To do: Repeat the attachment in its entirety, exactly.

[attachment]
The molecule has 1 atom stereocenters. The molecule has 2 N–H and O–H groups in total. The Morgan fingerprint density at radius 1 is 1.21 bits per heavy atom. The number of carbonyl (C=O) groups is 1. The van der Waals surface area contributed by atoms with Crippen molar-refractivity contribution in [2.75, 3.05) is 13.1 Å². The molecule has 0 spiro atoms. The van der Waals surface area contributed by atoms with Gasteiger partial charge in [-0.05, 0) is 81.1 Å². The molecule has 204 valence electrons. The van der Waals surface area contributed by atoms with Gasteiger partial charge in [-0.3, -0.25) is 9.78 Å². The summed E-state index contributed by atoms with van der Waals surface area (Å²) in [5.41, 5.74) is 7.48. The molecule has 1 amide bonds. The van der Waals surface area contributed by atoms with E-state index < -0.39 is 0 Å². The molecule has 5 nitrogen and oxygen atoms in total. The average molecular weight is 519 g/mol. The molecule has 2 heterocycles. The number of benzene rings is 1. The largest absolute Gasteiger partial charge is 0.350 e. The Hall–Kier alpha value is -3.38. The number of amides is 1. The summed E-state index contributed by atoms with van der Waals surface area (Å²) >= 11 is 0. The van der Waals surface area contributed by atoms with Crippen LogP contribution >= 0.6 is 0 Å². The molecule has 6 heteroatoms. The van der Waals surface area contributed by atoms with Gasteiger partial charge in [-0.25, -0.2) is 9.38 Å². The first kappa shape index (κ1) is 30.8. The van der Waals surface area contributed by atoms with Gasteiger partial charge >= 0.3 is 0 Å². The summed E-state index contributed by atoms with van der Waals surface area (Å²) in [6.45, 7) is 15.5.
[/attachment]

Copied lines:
The molecule has 1 atom stereocenters. The molecule has 2 N–H and O–H groups in total. The Morgan fingerprint density at radius 1 is 1.21 bits per heavy atom. The number of carbonyl (C=O) groups is 1. The van der Waals surface area contributed by atoms with Crippen molar-refractivity contribution in [2.75, 3.05) is 13.1 Å². The molecule has 0 spiro atoms. The van der Waals surface area contributed by atoms with Gasteiger partial charge in [-0.05, 0) is 81.1 Å². The molecule has 204 valence electrons. The van der Waals surface area contributed by atoms with Gasteiger partial charge in [-0.3, -0.25) is 9.78 Å². The summed E-state index contributed by atoms with van der Waals surface area (Å²) in [5.41, 5.74) is 7.48. The molecule has 1 amide bonds. The van der Waals surface area contributed by atoms with E-state index < -0.39 is 0 Å². The molecule has 5 nitrogen and oxygen atoms in total. The average molecular weight is 519 g/mol. The molecule has 2 heterocycles. The number of benzene rings is 1. The largest absolute Gasteiger partial charge is 0.350 e. The Hall–Kier alpha value is -3.38. The number of amides is 1. The summed E-state index contributed by atoms with van der Waals surface area (Å²) >= 11 is 0. The van der Waals surface area contributed by atoms with Crippen LogP contribution >= 0.6 is 0 Å². The molecule has 6 heteroatoms. The van der Waals surface area contributed by atoms with Gasteiger partial charge in [-0.25, -0.2) is 9.38 Å². The first kappa shape index (κ1) is 30.8. The van der Waals surface area contributed by atoms with Gasteiger partial charge >= 0.3 is 0 Å². The summed E-state index contributed by atoms with van der Waals surface area (Å²) in [6.45, 7) is 15.5.